He said: “The concern is that we have some kind of mechanical breakdown, which would be very embarrassing operationally and also in terms of the Navy’s standing with its closest ally.”

A spokesman said: "The Type 45 destroyers are hugely capable ships and have consistently made a difference to our safety and security.

"In our defence review last year we committed to improving the Type 45's power and propulsion system through a series of machinery upgrades during planned maintenance, which will ensure increased availability and resilience over the life of the ships."

HMS Daring fires a Sea Viper air defence missile

A spokeswoman for BAE Systems, which builds the ships, said: "The Type 45 Destroyers are among the world's most capable air defence Destroyers, able to carry out a wide range of operations for the Royal Navy.

"We are working collaboratively with the MoD and industry partners to deliver improvements to the power generation capability of the Type 45 Destroyers."

Rolls-Royce, which makes the WR-21 gas turbines, said: "We are committed to supporting the WR-21 in service and have recently opened a new overhaul and test facility in Bristol.

"We continue to work with the MoD on upgrading the performance of the propulsion system."


Moral of the story.Buy Ru or UKR engines instead.

Austin
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Re: International Naval News and Discussion

Postby Austin » 02 Feb 2016 21:26

Any one access to Janes can post the full article

Russian submarine activity topping Cold War levels

Philip
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Re: International Naval News and Discussion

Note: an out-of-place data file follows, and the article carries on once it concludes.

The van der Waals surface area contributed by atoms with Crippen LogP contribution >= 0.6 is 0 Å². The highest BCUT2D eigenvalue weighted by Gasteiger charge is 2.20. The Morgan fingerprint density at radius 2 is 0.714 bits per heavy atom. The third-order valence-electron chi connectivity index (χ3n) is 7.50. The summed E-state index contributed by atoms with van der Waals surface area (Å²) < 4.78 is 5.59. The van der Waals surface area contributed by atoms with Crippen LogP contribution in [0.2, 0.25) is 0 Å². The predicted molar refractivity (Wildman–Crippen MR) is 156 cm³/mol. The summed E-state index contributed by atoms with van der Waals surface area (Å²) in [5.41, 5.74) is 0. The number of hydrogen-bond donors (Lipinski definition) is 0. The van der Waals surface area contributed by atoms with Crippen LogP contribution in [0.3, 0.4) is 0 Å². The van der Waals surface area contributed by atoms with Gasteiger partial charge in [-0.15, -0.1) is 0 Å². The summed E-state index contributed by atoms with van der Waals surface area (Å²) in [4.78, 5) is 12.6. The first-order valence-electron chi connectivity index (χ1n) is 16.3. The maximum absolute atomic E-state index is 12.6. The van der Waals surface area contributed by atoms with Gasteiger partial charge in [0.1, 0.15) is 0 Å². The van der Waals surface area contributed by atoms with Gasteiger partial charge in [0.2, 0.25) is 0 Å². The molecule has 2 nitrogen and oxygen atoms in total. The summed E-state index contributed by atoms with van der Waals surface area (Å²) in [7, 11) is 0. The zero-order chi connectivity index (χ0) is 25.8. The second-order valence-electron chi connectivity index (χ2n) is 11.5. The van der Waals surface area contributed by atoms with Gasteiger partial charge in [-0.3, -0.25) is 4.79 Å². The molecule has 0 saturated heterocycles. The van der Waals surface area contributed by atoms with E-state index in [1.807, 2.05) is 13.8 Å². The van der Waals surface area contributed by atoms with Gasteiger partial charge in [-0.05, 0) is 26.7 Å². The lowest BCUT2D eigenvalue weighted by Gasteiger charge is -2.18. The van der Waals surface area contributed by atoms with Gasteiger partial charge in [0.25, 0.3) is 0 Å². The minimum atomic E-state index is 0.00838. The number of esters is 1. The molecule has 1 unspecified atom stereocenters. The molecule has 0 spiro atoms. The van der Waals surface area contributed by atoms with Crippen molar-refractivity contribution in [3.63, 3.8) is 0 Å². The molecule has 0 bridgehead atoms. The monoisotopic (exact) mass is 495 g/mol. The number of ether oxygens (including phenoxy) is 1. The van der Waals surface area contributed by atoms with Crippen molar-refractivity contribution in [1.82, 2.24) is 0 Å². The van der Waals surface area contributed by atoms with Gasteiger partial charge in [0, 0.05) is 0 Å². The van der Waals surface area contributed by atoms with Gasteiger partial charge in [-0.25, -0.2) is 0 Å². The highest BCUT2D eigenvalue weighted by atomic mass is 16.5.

Postby Philip » 03 Feb 2016 10:58

This has been Vlad-the-Bad Putin's top priority,expanding the numbers and capability of the RuN's N-sub fleet.It is something that the IN should emulate too,as possessing a large capable fleet of both N-subs and AIP subs is the best way to counter the PLAN in the Indo-China Sea and Asia-Pacific region.

Aditya G
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Re: International Naval News and Discussion

Postby Aditya G » 13 Feb 2016 13:09

a short feature on British Sea Skua missile.



It is a light weight 15-20 Km range anti ship missile. Lynx can carry four of them.

We need a cheap surface warfare solution other than the heavy, expensive and gold plated Brahmos. The latter cannot be mounted on smaller craft due to weight considerations and expense precludes it from fitment in mass.

Chinese C-704 is also a small missile, and is seen on Bangladesh Navy's patrol craft.

Image

Image

Iranian Nasr-1:

Image

John
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Re: International Naval News and Discussion

Postby John » 14 Feb 2016 05:53

Wasn't there plan to develop a light weight AshM for helo launch what happened to that??

Aditya G
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Re: International Naval News and Discussion

Postby Aditya G » 14 Feb 2016 14:51

Helina? One wonders if it has any anti ship applications... perhaps it can be useful against small PNS Azmat like ships. Fly outside their Cwiz & cannon envelope and take it out with the missile.

ISIS did take out an egyptian vessel last year with a ATGM.

Austin
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Re: International Naval News and Discussion

Postby Austin » 14 Feb 2016 14:53

Aditya G wrote:Helina? One wonders if it has any anti ship applications... perhaps it can be useful against small PNS Azmat like ships. Fly outside their Cwiz & cannon envelope and take it out with the missile.


The range is short for helina and its subsonic too , We need a 15-20 km missile with supersonic speed ,active/passive Radar homing for all weather capability , doable with solid fuel if DRDO takes the project

Philip
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Re: International Naval News and Discussion

Postby Philip » 15 Feb 2016 10:25

http://www.globalresearch.ca/israels-nu ... st/5507364

Israel’s Nuclear-Armed Submarine Fleet in Mediterranean, Threatens Middle East and Europe

By Anthony Bellchambers
Global Research, February 12, 2016

Technical data on the five, German-built, Dolphin-class submersible nuclear-armed warships [pictured left] of the IDF’s Naval Warfare Arm: